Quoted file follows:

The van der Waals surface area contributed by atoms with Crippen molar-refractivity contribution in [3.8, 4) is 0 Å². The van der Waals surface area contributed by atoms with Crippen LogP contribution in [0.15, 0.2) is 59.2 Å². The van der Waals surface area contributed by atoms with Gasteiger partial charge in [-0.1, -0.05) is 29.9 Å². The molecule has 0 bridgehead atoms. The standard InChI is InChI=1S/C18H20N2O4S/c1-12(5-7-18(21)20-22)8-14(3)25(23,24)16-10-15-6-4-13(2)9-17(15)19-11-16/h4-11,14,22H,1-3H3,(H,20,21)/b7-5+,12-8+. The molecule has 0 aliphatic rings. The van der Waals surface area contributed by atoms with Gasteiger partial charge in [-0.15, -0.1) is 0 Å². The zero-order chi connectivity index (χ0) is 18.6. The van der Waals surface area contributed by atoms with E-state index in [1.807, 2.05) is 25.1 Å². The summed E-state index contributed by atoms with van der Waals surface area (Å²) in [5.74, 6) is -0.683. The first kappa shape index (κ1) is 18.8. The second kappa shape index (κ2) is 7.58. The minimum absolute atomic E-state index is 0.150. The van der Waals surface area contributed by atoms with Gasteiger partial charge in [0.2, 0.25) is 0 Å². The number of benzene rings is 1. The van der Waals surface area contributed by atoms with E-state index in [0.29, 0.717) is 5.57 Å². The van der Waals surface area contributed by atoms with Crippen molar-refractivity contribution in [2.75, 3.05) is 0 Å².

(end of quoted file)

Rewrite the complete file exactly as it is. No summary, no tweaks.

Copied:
The van der Waals surface area contributed by atoms with Crippen molar-refractivity contribution in [3.8, 4) is 0 Å². The van der Waals surface area contributed by atoms with Crippen LogP contribution in [0.15, 0.2) is 59.2 Å². The van der Waals surface area contributed by atoms with Gasteiger partial charge in [-0.1, -0.05) is 29.9 Å². The molecule has 0 bridgehead atoms. The standard InChI is InChI=1S/C18H20N2O4S/c1-12(5-7-18(21)20-22)8-14(3)25(23,24)16-10-15-6-4-13(2)9-17(15)19-11-16/h4-11,14,22H,1-3H3,(H,20,21)/b7-5+,12-8+. The molecule has 0 aliphatic rings. The van der Waals surface area contributed by atoms with Gasteiger partial charge in [-0.15, -0.1) is 0 Å². The zero-order chi connectivity index (χ0) is 18.6. The van der Waals surface area contributed by atoms with E-state index in [1.807, 2.05) is 25.1 Å². The summed E-state index contributed by atoms with van der Waals surface area (Å²) in [5.74, 6) is -0.683. The first kappa shape index (κ1) is 18.8. The second kappa shape index (κ2) is 7.58. The minimum absolute atomic E-state index is 0.150. The van der Waals surface area contributed by atoms with Gasteiger partial charge in [0.2, 0.25) is 0 Å². The number of benzene rings is 1. The van der Waals surface area contributed by atoms with E-state index in [0.29, 0.717) is 5.57 Å². The van der Waals surface area contributed by atoms with Crippen molar-refractivity contribution in [2.75, 3.05) is 0 Å².